Treatment of liver cancer, by stage
Although the AJCC (TNM) staging system (see "How is liver cancer staged?") is often used to describe the spread of a liver cancer precisely, doctors use a more practical system to determine treatment options. Liver cancers are categorized as: potentially resectable or transplantable, unresectable, inoperable with only local disease, and advanced.
Potentially resectable or transplantable liver cancer (some T1 or T2, N0, M0 tumors)
Potentially resectable: If your cancer is at an early stage (stage I and some stage II cancers) and the rest of your liver is healthy, surgery (partial hepatectomy) may cure you. Only a small number of people with liver cancer are in this category. An important factor affecting outcome is the size of the tumor(s) and if nearby blood vessels are affected. Larger tumors or those that invade blood vessels are more likely to come back in the liver or spread elsewhere after surgery. The function of the rest of the liver and your general health are also important. For some people with early-stage liver cancer, a liver transplant could be another option.
Clinical trials are now looking at whether patients who have a partial hepatectomy will be helped by getting other treatments in addition to surgery. Some studies have found that using chemoembolization or other treatments along with surgery may help some patients live longer. Still, not all studies have found this, and more research is needed to know the value (if any) of adding other treatments to surgery.
Potentially transplantable: If your cancer is at an early stage, but the rest of your liver isn’t healthy, you may be able to be treated with liver transplant. Liver transplant may also be an option if the tumor is in a part of the liver that makes it hard to remove (such as very close to a large blood vessel). Candidates for liver transplant can wait a long time for a liver to be available. While they are waiting, they are often given other treatments, such as ablation or embolization, to keep the cancer in check.
Unresectable liver cancer (some T1 to T4, N0, M0 tumors)
Unresectable cancers include cancers that haven’t yet spread to lymph nodes or distant sites, but can’t be removed safely by partial hepatectomy because
- The tumor is too large to be removed safely
- The tumor is in a part of the liver that makes it hard to remove (such as very close to a large blood vessel)
- There are several tumors or the cancer has spread throughout the liver
Treatment options include ablation, embolization, or both for the liver tumor(s). Other options may include targeted therapy with sorafenib, chemotherapy (either systemic or by hepatic artery infusion), and/or radiation therapy. In some cases, treatment may shrink the tumor(s) enough so that surgery (partial hepatectomy or transplant) may become possible.
These treatments won’t cure the cancer, but they can reduce symptoms and may even help you live longer. Because these cancers can be hard to treat, clinical trials of newer treatments may offer a good option in many cases.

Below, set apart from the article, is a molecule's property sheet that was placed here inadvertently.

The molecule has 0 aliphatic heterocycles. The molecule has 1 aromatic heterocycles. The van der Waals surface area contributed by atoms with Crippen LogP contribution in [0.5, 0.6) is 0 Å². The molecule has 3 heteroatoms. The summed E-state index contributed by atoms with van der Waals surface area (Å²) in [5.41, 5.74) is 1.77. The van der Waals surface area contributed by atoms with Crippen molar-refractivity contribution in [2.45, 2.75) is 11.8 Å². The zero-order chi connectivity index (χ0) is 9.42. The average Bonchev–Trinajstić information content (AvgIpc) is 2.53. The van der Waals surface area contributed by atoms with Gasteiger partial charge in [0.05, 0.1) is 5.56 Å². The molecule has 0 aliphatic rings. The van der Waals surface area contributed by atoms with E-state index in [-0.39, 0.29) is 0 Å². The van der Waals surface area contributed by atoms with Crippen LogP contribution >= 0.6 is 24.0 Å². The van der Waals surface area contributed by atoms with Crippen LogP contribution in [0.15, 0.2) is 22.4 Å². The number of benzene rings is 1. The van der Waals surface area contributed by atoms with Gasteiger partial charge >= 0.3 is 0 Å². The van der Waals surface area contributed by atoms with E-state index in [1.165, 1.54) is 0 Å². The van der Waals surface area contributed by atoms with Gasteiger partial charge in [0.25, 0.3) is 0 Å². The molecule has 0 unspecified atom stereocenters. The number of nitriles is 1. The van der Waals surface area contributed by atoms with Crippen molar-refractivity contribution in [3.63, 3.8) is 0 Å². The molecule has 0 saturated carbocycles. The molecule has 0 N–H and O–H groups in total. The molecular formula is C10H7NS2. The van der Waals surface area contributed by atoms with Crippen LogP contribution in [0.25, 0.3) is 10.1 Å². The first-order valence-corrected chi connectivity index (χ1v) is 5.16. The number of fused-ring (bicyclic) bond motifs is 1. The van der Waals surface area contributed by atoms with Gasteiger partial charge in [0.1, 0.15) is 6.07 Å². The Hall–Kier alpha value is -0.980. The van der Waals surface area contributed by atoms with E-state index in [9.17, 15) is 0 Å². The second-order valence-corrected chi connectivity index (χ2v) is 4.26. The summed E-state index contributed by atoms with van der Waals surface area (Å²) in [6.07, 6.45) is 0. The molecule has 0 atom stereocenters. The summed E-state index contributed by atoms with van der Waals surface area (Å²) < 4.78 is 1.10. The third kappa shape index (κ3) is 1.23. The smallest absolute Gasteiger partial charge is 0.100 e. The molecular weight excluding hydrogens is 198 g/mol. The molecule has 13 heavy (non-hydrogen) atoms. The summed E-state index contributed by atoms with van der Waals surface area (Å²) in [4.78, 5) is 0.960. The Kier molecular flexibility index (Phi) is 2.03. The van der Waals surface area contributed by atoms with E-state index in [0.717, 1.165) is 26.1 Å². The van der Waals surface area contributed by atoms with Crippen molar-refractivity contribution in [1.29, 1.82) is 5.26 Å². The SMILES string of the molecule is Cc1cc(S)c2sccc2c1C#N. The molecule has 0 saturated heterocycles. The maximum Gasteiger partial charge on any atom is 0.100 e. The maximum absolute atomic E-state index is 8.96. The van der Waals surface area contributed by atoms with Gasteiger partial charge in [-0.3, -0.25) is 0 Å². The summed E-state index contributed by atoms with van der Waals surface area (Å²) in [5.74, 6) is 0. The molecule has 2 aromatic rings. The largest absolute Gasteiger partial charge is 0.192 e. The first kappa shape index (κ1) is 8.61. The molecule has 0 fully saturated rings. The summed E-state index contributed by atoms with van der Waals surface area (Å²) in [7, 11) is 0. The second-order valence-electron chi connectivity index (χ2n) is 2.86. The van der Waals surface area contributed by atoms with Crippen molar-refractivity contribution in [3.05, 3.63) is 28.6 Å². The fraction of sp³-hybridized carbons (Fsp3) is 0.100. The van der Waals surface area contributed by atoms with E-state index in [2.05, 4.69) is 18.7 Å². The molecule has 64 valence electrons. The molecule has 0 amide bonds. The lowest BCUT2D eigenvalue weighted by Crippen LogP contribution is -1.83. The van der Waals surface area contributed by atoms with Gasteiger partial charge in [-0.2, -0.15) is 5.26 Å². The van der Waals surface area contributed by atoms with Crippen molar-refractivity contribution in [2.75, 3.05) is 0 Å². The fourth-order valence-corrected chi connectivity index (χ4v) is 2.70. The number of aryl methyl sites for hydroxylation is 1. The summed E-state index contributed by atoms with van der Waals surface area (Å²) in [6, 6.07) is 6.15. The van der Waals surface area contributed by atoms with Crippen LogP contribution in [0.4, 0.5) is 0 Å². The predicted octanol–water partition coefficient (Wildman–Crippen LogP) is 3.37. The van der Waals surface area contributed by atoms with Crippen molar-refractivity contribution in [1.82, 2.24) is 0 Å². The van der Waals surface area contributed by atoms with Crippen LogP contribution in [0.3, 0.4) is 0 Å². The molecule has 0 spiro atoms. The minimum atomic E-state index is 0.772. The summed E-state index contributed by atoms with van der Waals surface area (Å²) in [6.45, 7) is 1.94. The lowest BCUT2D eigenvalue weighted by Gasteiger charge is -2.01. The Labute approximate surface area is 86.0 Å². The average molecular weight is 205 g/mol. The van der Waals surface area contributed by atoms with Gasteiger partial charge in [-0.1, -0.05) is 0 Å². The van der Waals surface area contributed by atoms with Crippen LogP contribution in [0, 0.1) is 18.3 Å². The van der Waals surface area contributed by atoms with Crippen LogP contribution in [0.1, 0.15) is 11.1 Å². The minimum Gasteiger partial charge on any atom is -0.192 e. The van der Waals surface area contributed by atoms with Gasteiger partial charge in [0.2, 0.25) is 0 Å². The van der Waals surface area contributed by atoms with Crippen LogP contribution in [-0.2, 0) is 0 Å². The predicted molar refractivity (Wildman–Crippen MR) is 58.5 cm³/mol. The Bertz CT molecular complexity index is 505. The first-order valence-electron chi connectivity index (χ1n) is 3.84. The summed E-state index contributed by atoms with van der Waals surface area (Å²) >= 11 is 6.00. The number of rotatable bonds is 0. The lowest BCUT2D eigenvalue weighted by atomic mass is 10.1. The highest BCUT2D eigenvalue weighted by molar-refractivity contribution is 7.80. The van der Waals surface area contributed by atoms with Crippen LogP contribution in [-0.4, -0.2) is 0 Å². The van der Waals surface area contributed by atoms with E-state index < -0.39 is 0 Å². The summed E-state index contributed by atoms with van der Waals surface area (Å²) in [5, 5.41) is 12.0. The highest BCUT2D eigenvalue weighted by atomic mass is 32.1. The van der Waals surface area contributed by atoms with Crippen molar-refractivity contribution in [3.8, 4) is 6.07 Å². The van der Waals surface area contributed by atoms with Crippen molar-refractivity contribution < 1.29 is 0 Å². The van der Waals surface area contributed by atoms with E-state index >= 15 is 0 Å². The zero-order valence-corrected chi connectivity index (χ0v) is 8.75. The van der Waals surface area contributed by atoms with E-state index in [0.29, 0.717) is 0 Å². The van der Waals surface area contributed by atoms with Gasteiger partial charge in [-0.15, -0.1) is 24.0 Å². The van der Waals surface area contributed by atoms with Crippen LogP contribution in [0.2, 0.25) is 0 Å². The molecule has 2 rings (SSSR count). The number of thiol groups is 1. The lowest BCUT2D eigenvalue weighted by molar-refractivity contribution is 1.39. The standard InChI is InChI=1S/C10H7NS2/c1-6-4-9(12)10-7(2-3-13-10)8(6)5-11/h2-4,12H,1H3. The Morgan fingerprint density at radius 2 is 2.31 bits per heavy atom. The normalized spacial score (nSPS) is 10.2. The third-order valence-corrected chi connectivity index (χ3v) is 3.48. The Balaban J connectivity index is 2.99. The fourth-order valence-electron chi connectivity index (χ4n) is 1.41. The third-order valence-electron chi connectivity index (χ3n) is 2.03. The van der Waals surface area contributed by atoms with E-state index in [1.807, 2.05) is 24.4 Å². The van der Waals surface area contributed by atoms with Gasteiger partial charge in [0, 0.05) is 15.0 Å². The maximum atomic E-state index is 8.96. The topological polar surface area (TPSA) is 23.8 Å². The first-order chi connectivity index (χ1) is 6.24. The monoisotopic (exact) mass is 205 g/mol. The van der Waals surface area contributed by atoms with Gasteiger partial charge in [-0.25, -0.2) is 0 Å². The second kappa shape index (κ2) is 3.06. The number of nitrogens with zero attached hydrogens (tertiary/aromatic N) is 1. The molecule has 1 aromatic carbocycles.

Inoperable with only local disease
These cancers are small enough and in the right place to be removed but the patient isn’t healthy enough for surgery. Treatment options include ablation, embolization, or both for the liver tumor(s). Other options may include targeted therapy with sorafenib, chemotherapy (either systemic or by hepatic artery infusion), and/or radiation therapy.
Advanced (metastatic) liver cancers (includes all N1 or M1 tumors)
Advanced liver cancer has spread either to the lymph nodes or to other organs. Because these cancers are widespread, they cannot be treated with surgery.
If your liver is functioning well enough (Child-Pugh class A or B), the targeted therapy drug sorafenib may help control the growth of the cancer for a time and may help you live longer.
As with localized unresectable liver cancer, clinical trials of targeted therapies, new approaches to chemotherapy (new drugs and ways to deliver chemotherapy), new forms of radiation therapy, and other new treatments may help you. These clinical trials are also important for improving the outcome for future patients.
Treatments such as radiation might also be used to help relieve pain and other symptoms. Please be sure to discuss any symptoms you have with your cancer team, so they can treat them effectively.
Recurrent liver cancer
Cancer that comes back after treatment is called recurrent. Recurrence can be local (in or near the same place it started) or distant (spread to organs such as the lungs or bone). Treatment of liver cancer that returns after initial therapy depends on many factors, including where it comes back, the type of initial treatment, and how well the liver is functioning. Patients with localized resectable disease that recurs in the liver might be eligible for further surgery or local treatments like ablation or embolization. If the cancer is widespread, targeted therapy (sorafenib) or chemotherapy may be options. Patients may also wish to ask their doctor whether a clinical trial may be right for them.
Treatment can also be given to relieve pain and other side effects. Please be sure to discuss any symptoms you have with your cancer care team, so they may be treated effectively.
For more information on dealing with a recurrence, you may also want to look at our document When Your Cancer Comes Back: Cancer Recurrence.
Last Medical Review: 11/18/2014
Last Revised: 01/19/2016